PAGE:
INDIANAPOLIS (AP) — Louisiana Tech defensive end Jaylon Ferguson and Colorado State wide receiver Preston Williams have already completed their work in Indianapolis.
They didn't lift weights, didn't get clocked in the 40-yard dash, didn't even appear on the NFL telecast. Instead, they took medical tests and tried explaining to team officials why they couldn't work out with everyone else at the league's annual scouting combine.
The opportunity was a crucial, minor victory for two potentially high draft picks with checkered pasts — and a major win for the 32 teams debating where Ferguson and Williams belong on their draft boards.
"The hardest thing for us to do is the medical, physical and interview process," Los Angeles Chargers general manager Tom Telesco said Thursday. "It's hard to fly a prospect to 32 different cities, which is why the combine started in the first place. We bring them to one central location. We all bring our doctors here. We get the medical evaluation done. It would be very difficult to do it if they weren't here. So, the fact that they're here for a physical and limited interviews, it does helps us."
Ferguson and Williams would not have gotten this chance just two years ago when league officials disallowed running back Joe Mixon and receiver Ishmael Zamora from attending the combine because of prior criminal convictions.
Last year, the NFL changed its rules by allowing players with similar histories to go through the medical checks.
This year, it permitted Ferguson, Williams and Mississippi State defensive tackle Jeffery Simmons to also interview with teams despite failing background checks. Simmons did not attend after suffering a torn ACL while training for the combine.
Ferguson and Williams took full advantage of the chance to tell their stories.
"I explained that was at a different point in my life. I was 18, and I'm not really a bad guy," Ferguson told The Associated Press when asked about his conviction on a simple battery charge stemming from a fight during his freshman year at college. "As I explained the story, I think a lot of people understood."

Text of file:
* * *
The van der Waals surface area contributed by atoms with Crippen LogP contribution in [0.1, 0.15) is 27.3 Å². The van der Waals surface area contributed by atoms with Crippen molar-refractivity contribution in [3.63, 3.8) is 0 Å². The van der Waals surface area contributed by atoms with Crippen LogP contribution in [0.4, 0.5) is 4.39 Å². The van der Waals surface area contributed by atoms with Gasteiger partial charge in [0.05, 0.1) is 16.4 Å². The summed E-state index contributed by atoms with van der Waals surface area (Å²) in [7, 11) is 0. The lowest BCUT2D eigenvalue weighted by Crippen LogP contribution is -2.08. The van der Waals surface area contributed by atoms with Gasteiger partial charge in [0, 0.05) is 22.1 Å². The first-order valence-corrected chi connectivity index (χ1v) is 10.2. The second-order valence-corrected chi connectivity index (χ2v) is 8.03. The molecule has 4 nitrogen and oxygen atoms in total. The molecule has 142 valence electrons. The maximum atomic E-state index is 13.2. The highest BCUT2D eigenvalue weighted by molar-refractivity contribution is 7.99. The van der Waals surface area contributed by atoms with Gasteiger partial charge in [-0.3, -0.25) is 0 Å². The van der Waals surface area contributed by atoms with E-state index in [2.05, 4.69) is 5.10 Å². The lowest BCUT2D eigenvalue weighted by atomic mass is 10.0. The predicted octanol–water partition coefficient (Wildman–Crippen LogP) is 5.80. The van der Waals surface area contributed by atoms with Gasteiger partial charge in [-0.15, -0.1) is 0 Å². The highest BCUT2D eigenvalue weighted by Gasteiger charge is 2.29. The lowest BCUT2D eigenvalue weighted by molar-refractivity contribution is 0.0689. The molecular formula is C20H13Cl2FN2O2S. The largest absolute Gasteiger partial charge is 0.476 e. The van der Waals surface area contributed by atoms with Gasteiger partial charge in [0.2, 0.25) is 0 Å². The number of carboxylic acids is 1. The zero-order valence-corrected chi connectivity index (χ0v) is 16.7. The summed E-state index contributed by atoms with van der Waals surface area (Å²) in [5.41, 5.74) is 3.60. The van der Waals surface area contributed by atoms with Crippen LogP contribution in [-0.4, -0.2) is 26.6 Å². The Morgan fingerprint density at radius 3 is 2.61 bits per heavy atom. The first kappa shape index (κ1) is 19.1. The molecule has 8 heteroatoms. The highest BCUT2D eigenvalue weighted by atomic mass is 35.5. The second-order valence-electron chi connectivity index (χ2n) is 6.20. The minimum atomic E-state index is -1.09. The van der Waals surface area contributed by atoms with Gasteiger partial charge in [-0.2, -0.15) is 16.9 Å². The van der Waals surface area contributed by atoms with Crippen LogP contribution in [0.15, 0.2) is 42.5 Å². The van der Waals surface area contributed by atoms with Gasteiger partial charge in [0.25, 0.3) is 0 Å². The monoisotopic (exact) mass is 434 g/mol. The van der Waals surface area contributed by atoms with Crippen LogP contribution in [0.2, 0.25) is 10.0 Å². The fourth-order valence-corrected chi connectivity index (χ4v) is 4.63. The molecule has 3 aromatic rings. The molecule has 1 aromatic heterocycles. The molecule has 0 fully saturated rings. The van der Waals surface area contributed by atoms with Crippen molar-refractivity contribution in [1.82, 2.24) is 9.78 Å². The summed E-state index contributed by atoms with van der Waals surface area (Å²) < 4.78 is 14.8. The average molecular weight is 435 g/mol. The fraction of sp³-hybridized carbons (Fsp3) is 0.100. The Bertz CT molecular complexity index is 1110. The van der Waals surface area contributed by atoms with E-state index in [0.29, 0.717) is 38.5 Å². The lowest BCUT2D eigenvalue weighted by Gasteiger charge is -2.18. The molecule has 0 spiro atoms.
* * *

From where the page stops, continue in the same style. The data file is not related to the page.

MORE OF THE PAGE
Athletically, there's little doubt the three belong in town with more than 300 other college prospects.
Ferguson led the Football Bowl Subdivision with 17½ sacks last season and was Conference USA's top defender. The 6-foot-5, 269-pound star finished his career with an FBS-record 45 sacks, breaking Terrell Suggs' record.
Simmons was considered a disruptive inside force at 6-foot-4 and 310 pounds before the injury. The two-time all-SEC lineman had 163 tackles, seven sacks, three blocked kicks and two touchdowns in three seasons at Mississippi State.
Williams used his 6-4, 210-pound frame to catch 96 passes for 1,345 yards and 14 TDs last year in his only season at Colorado State.
The questions? A video showed Simmons hitting a woman while he was in high school, and Williams was arrested in September 2017 after allegedly shoving a woman and grabbing her by the arm, then again a month later when he allegedly violated a protection order by placing "approximately 200" phone calls to the same woman.
Simmons pleaded no contest to a misdemeanor charge of simple assault and was found guilty of malicious mischief. Williams pleaded guilty to the harassment charge in March 2018, a conviction that initially led to the revocation of his combine invitation.
"It was great they let him do everything they did, but obviously they didn't handle it the right way," said Michael Swenson, Williams' agent.
Just having Ferguson and Williams in town helps team executives.
While fans focus on times and measurements and scouts look for prototypical players and future stars, coaches and general managers spend much of their time evaluating things fans never see — like answers to cold, hard questions.
"I think you're trying to take the temperature of all the players. That's again where I'm most excited this week," said Mike Mayock, the new Raiders general manager and former NFL Network analyst. "We're just trying to figure the kid out. What makes the kid tick, I think, is more important than anything coming out of this week."
And nobody has more at stake right now than Ferguson, Simmons and Williams.
"They asked me the whole story, it felt like it was a broken record," Ferguson said. "But I feel like I cleared up my name for the most part."
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